This is the legal framework of EU Court decision, where, in particular, Article 2 of Directive contains definition of personal data, of processing, and of controller; Article 3 outlines the scopes of the Directive, that shall apply to the processing of data wholly or partly by automatic means which form part or are intended to of a filing system; Article 4 provides relationship between Member States national laws and EU Directive on the subject matter with regard to establishment of the data controller; Article 6 provides principles relating to the quality of data processing that must be at least relevant, aimed, adequate and not excessive; Article 7 set the boundaries of processing, that can be carried out only if not in contrast with fundamental rights and freedoms of data subject; Article 9 is about freedom of expression; Articles 12 and 14 entitle data subjects to access and object to the processing of data and Article 28 is related to Authorities for the application within each Member State of the provisions adopted by national laws pursuant to the EU Directive.
Google as a data controller
The Court rules that Google should be regarded as a data controller within the material scope of the Directive while, under its territorial scope, the Directive’s scope includes all the undertakings established within Europe and Google Spain, subsidiary of Google Inc, should be considered an establishment.
As for the role of data controller, EU Court of Justice finds that promotion and selling of advertising space constitute processing data under provision of the Directive.
The Court takes into account Charter of Fundamental Rights of the European Union Articles 7 relating to respect for private and family life and Article 8 relating to protection of personal data, in order to assess and balance individual’s rights and data controller’s interests.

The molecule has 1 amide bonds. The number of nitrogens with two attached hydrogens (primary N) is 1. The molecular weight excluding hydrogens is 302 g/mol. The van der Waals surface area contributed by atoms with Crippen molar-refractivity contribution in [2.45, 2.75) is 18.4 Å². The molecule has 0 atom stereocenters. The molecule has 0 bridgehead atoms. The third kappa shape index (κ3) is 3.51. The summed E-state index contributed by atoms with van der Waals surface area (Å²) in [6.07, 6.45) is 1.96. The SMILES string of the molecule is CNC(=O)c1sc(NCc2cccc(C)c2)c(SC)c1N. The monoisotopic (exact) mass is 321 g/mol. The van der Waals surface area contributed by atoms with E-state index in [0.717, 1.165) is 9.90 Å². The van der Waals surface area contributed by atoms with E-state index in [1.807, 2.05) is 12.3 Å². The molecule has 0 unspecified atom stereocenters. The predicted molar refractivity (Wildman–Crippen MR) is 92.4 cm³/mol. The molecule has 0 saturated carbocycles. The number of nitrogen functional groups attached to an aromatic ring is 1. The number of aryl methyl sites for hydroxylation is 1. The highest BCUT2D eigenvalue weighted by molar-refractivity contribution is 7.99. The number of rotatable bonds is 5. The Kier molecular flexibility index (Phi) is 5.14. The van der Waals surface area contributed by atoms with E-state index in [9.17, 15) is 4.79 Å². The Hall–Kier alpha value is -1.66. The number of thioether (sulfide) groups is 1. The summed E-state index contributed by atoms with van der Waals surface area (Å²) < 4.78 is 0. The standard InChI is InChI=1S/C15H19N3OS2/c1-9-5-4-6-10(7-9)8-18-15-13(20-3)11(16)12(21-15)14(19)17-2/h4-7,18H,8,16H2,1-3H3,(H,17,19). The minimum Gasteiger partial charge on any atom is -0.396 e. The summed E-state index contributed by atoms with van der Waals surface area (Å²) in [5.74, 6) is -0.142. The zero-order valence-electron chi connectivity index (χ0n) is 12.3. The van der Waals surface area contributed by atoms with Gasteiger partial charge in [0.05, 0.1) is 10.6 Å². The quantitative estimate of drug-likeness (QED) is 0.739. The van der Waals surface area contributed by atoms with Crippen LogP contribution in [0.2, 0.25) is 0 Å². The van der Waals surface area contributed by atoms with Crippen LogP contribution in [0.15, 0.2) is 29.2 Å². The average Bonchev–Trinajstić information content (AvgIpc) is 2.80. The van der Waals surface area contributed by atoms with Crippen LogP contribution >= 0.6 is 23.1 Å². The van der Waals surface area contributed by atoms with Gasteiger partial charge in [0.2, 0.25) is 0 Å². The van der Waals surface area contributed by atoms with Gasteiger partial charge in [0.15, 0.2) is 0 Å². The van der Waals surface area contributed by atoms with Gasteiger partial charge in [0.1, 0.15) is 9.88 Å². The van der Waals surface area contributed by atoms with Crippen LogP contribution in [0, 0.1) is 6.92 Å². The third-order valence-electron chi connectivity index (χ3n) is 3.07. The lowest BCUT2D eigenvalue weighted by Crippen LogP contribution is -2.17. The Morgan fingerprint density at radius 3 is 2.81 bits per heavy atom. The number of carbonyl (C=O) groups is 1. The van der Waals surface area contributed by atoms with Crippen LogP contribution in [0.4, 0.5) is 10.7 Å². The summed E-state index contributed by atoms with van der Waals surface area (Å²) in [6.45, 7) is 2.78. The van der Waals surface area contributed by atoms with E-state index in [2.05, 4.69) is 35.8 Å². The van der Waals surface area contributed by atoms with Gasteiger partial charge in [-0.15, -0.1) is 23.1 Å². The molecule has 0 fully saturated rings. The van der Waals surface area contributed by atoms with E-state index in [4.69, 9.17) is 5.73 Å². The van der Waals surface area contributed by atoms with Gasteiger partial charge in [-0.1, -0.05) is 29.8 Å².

Under Data Protection Directive Article 12 and 14, the Court finds that an individual as data subject is allowed on compelling legitimate grounds to object the processing of data related to him and to request erasure of the data.
Furthermore, the Court holds that a right to be forgotten should be recognized whenever the processing of data is “inadequate, irrelevant or excessive” and therefore incompatible with the provisions of the Directive relating to data quality. In such cases, the data controller can be compelled to erase the information and its related links from results, although the information is not prejudicial to the data subject.
Public interest as EU’s judgement leading motive
The judgment issued by the Court outlines that a search engine must consider requests to remove links to web pages containing the applicant’s name, any time the search result should appear to be “inadequate, irrelevant or no longer relevant or excessive in the light of the time that had elapsed” and, in case of search engine’s denial, the individual is allowed to ask Data Protection authorities to mandate the order.
Even if not explicitly granted, the decision acknowledges the existence of a right to be forgotten. Soon after the judgement, Google provided EU users with an online form to request the removal of links from its search results if the conditions of inadequacy, irrelevance, no longer relevance and excess in relation to purpose of processing are met.
Criticism has focused on the fact that Eu justice puts Data Protection under the lens of public interest requested for information to be published while personal information and data usually available thorough social media and other platforms are private.
Further points were discussed upon Google’s classification as a data controller, evaluated appropriate when Google uses personal data for advertising and other commercial purposes but not when processing data through automated service in form of results.
Development of the case
After the Court ruled, Mr Gonzalez asks Spanish authority for data protection to erase a link resulting after entering the query about him, with information over his judicial case.
The Spanish Court rejects the application because information to be deleted are still relevant for public interest.
Chinese courts ruled about the right to be forgotten for the first time in 2016, stating against the citizen’s right in favor of the search engine Baidu.